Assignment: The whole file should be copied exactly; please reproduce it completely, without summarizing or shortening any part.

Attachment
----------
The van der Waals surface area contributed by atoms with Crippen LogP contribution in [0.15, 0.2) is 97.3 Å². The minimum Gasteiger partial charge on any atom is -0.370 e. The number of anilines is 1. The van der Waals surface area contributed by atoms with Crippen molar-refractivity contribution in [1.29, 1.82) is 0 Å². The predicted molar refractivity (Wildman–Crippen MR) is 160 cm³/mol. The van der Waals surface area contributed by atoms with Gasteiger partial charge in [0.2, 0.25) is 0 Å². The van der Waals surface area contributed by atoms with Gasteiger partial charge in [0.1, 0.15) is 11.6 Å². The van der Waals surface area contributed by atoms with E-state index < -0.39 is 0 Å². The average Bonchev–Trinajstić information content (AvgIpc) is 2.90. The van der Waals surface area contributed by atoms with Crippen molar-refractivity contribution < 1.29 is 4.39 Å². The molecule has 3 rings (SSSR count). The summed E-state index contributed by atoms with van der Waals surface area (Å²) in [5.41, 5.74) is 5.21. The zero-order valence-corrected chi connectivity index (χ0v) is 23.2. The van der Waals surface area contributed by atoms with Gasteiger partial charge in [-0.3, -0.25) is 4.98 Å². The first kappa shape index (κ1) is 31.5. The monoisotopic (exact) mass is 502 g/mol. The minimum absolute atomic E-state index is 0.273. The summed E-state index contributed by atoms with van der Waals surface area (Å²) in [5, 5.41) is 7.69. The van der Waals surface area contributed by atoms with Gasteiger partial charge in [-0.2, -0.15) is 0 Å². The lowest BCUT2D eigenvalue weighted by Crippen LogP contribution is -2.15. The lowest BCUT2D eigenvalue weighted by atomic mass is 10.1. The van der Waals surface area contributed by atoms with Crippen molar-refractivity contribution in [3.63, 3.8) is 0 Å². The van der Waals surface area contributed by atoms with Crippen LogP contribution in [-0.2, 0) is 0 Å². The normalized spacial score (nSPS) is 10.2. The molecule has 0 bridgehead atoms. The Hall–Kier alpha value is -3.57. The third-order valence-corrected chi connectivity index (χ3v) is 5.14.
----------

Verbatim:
The van der Waals surface area contributed by atoms with Crippen LogP contribution in [0.15, 0.2) is 97.3 Å². The minimum Gasteiger partial charge on any atom is -0.370 e. The number of anilines is 1. The van der Waals surface area contributed by atoms with Crippen molar-refractivity contribution in [1.29, 1.82) is 0 Å². The predicted molar refractivity (Wildman–Crippen MR) is 160 cm³/mol. The van der Waals surface area contributed by atoms with Gasteiger partial charge in [0.2, 0.25) is 0 Å². The van der Waals surface area contributed by atoms with Gasteiger partial charge in [0.1, 0.15) is 11.6 Å². The van der Waals surface area contributed by atoms with E-state index < -0.39 is 0 Å². The average Bonchev–Trinajstić information content (AvgIpc) is 2.90. The van der Waals surface area contributed by atoms with Crippen molar-refractivity contribution < 1.29 is 4.39 Å². The molecule has 3 rings (SSSR count). The summed E-state index contributed by atoms with van der Waals surface area (Å²) in [5.41, 5.74) is 5.21. The zero-order valence-corrected chi connectivity index (χ0v) is 23.2. The van der Waals surface area contributed by atoms with Gasteiger partial charge in [-0.3, -0.25) is 4.98 Å². The first kappa shape index (κ1) is 31.5. The monoisotopic (exact) mass is 502 g/mol. The minimum absolute atomic E-state index is 0.273. The summed E-state index contributed by atoms with van der Waals surface area (Å²) in [5, 5.41) is 7.69. The van der Waals surface area contributed by atoms with Gasteiger partial charge in [-0.2, -0.15) is 0 Å². The lowest BCUT2D eigenvalue weighted by Crippen LogP contribution is -2.15. The lowest BCUT2D eigenvalue weighted by atomic mass is 10.1. The van der Waals surface area contributed by atoms with Crippen molar-refractivity contribution in [3.63, 3.8) is 0 Å². The van der Waals surface area contributed by atoms with Crippen LogP contribution in [-0.2, 0) is 0 Å². The normalized spacial score (nSPS) is 10.2. The molecule has 0 bridgehead atoms. The Hall–Kier alpha value is -3.57. The third-order valence-corrected chi connectivity index (χ3v) is 5.14.